16. Beartown by Fredrik Backman — Backman has quickly become my favorite contemporary author, and I’ve only read about half of his stuff. This one was HARD to read because of the subject matter but I absolutely love the way he can develop such a vast and complete cast of characters and write what is a essentially a who-done-it in way that leads up to the final pages but is never cloying or annoying in doing so. So, so good.
  17. The Monk of Mokha by Dave Eggers — The piece of nonfiction was fascinating. It’s all about one man’s quest to improve the quality of life for coffee farmers in Yemen and the quality of Yemeni coffee and I learned a TON. Plus it was an entertaining and ultimately suspenseful read as the real world, politics, and war all played roles within the story. (finished 3.29.18)
  18. Britt-Marie Was Here by Fredrick Backman — I’ve now read all of Backman’s novels (not his novella and another short) and he is now tied for Tops at my Contemporary Author’s list. His stuff is incredible. This novel spins off from a side character in My Grandmother Asks…, and a side character I didn’t even like mind you, and I LOVED this book. The way he writes! I laugh, I cry, I just want the stories to keep going (& I never quite figure out where they are landing until they tell me at the very end). Seriously. Read his work. Any of it! SO. GOOD. (finished 4.4.18)
  19. Educated by Tara Westover — had I known about this book earlier, it would have definitely gone on my Must Read list, but as it is, it founds its way to me/that list anyway. Couldn’t put it down. It is a remarkable coming of age novel, except that’s just it – it’s not a novel. It’s one of the best memoirs I’ve ever read.
  20. Billy Lynn’s Long Halftime Walk by Ben Fountain (book club read) — I don’t read many books set in a day’s time span, so that alone made this interesting to read, once I got into which admittedly took a while. I also don’t read many novels set in contemporary times, although this one is still a decade out at this point, so the pop culture references were different for me. I’ll be curious to see what shape the discussion takes for this one – talk of war? soliders? love and loss and life? football? Not sure.
  21. Every Last Word by Tamara Ireland Stone (book club read) — Huh. I don’t know. Normally I really like YA reads but this was one was almost too much of a teenage drama, except with OCD thrown in and some comically melodramatic “love scenes.” I saw some of the twists coming, but maybe just because I had forewarning that there were some. The author’s note at the end made me appreciate the whole thing more as she explained that she wanted to write a book that would highlight OCD in young people and hopefully show them how they could manage through therapy, etc.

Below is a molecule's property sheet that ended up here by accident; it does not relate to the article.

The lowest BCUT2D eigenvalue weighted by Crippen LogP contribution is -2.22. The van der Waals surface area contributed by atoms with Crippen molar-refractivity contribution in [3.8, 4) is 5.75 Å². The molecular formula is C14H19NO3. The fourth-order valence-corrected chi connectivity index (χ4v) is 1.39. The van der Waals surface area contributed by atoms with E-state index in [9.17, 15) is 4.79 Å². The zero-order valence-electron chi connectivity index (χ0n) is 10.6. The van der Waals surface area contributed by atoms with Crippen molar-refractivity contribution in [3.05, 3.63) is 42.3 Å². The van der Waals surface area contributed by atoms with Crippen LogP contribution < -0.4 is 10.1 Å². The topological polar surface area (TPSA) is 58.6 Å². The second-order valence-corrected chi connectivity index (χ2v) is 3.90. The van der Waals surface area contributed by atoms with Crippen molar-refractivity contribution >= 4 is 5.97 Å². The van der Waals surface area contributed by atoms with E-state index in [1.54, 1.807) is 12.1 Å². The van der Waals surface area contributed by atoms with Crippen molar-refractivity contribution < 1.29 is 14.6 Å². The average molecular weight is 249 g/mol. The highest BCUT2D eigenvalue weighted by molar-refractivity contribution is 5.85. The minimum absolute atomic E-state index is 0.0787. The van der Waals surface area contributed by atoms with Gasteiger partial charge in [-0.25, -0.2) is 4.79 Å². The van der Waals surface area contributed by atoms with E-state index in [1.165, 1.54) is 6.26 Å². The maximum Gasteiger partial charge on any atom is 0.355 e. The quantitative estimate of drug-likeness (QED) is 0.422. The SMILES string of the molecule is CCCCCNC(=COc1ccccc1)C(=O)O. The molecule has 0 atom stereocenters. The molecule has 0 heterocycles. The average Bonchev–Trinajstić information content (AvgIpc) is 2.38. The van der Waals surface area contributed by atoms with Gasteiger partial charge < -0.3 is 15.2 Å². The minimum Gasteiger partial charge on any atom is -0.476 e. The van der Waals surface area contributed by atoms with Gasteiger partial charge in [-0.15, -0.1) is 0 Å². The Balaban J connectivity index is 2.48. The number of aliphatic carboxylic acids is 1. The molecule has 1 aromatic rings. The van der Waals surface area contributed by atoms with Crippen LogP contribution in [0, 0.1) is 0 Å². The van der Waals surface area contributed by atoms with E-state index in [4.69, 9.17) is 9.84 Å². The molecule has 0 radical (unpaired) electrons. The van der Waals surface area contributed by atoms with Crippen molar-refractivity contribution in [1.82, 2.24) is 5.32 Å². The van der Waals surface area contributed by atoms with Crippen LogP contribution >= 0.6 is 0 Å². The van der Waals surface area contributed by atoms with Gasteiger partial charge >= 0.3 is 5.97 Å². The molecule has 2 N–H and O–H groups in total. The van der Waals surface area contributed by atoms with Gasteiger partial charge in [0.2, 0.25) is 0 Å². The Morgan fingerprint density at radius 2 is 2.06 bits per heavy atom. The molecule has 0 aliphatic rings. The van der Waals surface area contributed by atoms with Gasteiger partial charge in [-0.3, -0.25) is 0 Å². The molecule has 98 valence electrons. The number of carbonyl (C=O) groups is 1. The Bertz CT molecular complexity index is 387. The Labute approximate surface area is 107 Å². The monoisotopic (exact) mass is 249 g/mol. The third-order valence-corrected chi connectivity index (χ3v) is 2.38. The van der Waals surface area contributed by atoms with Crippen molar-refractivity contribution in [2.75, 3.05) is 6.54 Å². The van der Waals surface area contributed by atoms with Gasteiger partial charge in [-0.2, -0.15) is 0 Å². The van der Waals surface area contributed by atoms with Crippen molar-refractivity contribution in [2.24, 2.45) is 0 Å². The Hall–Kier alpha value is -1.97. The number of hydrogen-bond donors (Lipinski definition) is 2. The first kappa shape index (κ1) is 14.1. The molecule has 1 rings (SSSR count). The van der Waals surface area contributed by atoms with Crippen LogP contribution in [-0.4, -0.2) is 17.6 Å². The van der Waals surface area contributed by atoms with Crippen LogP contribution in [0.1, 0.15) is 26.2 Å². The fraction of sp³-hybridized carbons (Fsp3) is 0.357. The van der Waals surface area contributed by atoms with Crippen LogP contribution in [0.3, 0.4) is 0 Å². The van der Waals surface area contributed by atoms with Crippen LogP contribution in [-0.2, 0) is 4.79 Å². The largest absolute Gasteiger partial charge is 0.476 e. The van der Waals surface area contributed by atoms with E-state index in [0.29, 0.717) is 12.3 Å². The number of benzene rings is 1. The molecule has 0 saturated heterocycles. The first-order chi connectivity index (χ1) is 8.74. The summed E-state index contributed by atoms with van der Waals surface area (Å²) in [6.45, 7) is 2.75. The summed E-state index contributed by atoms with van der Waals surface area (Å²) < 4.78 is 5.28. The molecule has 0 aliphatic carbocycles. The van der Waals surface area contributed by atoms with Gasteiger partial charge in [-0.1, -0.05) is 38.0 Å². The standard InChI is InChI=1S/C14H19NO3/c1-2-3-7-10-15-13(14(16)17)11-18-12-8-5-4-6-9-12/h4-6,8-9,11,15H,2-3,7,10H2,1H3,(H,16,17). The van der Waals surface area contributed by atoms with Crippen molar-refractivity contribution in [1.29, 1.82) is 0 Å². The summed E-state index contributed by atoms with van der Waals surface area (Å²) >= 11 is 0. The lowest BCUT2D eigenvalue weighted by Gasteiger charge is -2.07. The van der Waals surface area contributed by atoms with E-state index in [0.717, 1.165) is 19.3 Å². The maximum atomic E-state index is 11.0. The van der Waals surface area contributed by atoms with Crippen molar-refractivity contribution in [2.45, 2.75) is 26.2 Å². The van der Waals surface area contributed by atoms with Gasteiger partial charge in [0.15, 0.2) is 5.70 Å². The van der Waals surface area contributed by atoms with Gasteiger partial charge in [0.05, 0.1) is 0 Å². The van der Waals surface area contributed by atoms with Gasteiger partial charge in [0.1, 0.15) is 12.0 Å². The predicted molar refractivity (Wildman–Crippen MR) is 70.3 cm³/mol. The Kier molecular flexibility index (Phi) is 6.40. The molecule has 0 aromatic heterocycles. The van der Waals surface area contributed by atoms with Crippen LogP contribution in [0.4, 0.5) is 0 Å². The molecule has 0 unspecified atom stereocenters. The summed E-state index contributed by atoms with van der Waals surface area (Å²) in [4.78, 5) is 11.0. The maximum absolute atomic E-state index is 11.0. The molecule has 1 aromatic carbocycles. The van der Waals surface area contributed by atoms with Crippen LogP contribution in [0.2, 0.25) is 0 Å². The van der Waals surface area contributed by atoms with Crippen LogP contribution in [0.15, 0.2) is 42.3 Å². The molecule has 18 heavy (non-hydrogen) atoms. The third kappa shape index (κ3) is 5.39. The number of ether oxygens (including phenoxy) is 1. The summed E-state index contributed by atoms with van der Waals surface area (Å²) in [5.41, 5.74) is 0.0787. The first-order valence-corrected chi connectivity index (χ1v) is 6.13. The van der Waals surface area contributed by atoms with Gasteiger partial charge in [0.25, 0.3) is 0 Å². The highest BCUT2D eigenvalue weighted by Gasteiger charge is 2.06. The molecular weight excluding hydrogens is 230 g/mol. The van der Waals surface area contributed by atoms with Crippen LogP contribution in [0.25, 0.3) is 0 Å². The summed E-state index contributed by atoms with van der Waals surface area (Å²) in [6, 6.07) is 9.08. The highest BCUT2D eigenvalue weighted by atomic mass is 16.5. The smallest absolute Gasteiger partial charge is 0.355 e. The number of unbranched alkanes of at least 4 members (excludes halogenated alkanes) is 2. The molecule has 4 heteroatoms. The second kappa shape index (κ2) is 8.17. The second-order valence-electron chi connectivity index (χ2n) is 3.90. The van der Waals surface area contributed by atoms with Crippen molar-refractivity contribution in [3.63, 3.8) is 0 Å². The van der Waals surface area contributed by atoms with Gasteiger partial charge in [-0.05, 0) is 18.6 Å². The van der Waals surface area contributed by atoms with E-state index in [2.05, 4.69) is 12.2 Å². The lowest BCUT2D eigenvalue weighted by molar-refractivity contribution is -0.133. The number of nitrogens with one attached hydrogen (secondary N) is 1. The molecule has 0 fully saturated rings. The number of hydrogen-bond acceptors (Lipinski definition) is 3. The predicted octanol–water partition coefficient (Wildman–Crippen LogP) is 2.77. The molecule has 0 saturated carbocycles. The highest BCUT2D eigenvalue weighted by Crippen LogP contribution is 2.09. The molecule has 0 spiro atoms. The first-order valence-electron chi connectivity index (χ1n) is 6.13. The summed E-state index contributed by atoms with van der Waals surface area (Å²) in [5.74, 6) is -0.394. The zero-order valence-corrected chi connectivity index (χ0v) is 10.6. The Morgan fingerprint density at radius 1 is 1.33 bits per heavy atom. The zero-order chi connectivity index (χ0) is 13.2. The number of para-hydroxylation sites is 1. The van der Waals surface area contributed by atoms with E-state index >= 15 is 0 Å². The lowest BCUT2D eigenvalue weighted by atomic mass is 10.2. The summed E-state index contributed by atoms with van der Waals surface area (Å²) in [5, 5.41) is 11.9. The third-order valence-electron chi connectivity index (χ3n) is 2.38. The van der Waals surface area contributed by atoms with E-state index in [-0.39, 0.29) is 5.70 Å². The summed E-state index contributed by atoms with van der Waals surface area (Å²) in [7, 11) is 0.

22. A Thousand Hills to Heaven by Josh Ruxin — This biography was such a great read. Informative, inspiring, entertaining. I loved that the timeline was so close to when Ben and I visited Rwanda (but sadly Heaven was not one of the restaurants we visited; I even checked our scrapbook to see); I could see in my memory some of the exact places he mentions in the book. But more than that, this book really sheds lights on how foreign aid can/should work – go in and help but ultimately prepare yourself and all those around you for your eventual step back. Helpers are not meant to be saviors, upon whom all is dependent, and this book of setting up health centers, better ag practices, and even starting an upscale restaurant, demonstrates that all beautifully.
  23. The Girl Who Smiled Beads: A Story of War and What Comes After by Clemantine Wamariya and Elizabeth Weil — I received a birthday gift of three months to Book of the Month (online subscription service; so cool!) and this was my first pick. It was a strange coincidence to read it, the tale of a young Rwandan refugee leading through seven African countries and eventual landing in America, directly after the previous book on my list. A Thousand Hills to Heaven spoke so much about healing, hope, and rebuilding, and then this book showed that same resilience but with a much darker shadow of never being able to shake off entirely the trauma of the war and fleeing it. (finished 4.28.18)